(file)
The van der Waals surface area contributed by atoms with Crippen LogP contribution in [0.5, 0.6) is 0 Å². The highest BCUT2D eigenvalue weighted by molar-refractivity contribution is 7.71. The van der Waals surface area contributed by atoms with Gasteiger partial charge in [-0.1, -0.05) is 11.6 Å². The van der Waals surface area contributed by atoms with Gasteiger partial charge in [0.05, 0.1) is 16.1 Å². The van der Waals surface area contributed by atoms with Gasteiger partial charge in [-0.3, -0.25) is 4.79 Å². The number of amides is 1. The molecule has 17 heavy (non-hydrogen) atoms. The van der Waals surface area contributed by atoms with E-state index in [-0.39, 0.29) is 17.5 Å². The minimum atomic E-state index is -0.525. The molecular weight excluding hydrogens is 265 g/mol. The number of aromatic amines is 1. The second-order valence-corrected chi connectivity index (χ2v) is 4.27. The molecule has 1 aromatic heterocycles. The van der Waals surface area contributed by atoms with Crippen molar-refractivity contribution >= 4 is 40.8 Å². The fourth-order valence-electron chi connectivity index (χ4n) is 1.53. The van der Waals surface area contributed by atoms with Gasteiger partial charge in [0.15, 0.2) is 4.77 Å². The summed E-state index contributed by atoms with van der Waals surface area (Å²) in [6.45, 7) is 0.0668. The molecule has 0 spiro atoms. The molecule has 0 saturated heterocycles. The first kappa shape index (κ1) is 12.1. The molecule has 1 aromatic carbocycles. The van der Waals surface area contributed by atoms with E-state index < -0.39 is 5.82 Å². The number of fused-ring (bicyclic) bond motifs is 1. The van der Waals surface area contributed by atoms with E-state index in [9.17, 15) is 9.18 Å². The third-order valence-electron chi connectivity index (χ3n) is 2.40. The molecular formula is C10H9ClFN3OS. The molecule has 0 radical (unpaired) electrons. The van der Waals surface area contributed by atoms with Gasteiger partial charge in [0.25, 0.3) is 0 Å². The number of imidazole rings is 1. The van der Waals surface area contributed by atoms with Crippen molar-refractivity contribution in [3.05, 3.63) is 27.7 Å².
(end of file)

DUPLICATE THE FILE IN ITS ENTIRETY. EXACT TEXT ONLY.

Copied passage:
The van der Waals surface area contributed by atoms with Crippen LogP contribution in [0.5, 0.6) is 0 Å². The highest BCUT2D eigenvalue weighted by molar-refractivity contribution is 7.71. The van der Waals surface area contributed by atoms with Gasteiger partial charge in [-0.1, -0.05) is 11.6 Å². The van der Waals surface area contributed by atoms with Gasteiger partial charge in [0.05, 0.1) is 16.1 Å². The van der Waals surface area contributed by atoms with Gasteiger partial charge in [-0.3, -0.25) is 4.79 Å². The number of amides is 1. The molecule has 17 heavy (non-hydrogen) atoms. The van der Waals surface area contributed by atoms with E-state index in [-0.39, 0.29) is 17.5 Å². The minimum atomic E-state index is -0.525. The molecular weight excluding hydrogens is 265 g/mol. The number of aromatic amines is 1. The second-order valence-corrected chi connectivity index (χ2v) is 4.27. The molecule has 1 aromatic heterocycles. The van der Waals surface area contributed by atoms with Crippen molar-refractivity contribution >= 4 is 40.8 Å². The fourth-order valence-electron chi connectivity index (χ4n) is 1.53. The van der Waals surface area contributed by atoms with Gasteiger partial charge in [0.15, 0.2) is 4.77 Å². The summed E-state index contributed by atoms with van der Waals surface area (Å²) in [6.45, 7) is 0.0668. The molecule has 0 spiro atoms. The molecule has 0 saturated heterocycles. The first kappa shape index (κ1) is 12.1. The molecule has 1 aromatic carbocycles. The van der Waals surface area contributed by atoms with E-state index < -0.39 is 5.82 Å². The number of fused-ring (bicyclic) bond motifs is 1. The van der Waals surface area contributed by atoms with E-state index in [9.17, 15) is 9.18 Å². The third-order valence-electron chi connectivity index (χ3n) is 2.40. The molecular formula is C10H9ClFN3OS. The molecule has 0 radical (unpaired) electrons. The van der Waals surface area contributed by atoms with Gasteiger partial charge in [0.25, 0.3) is 0 Å². The number of imidazole rings is 1. The van der Waals surface area contributed by atoms with Crippen molar-refractivity contribution in [3.05, 3.63) is 27.7 Å².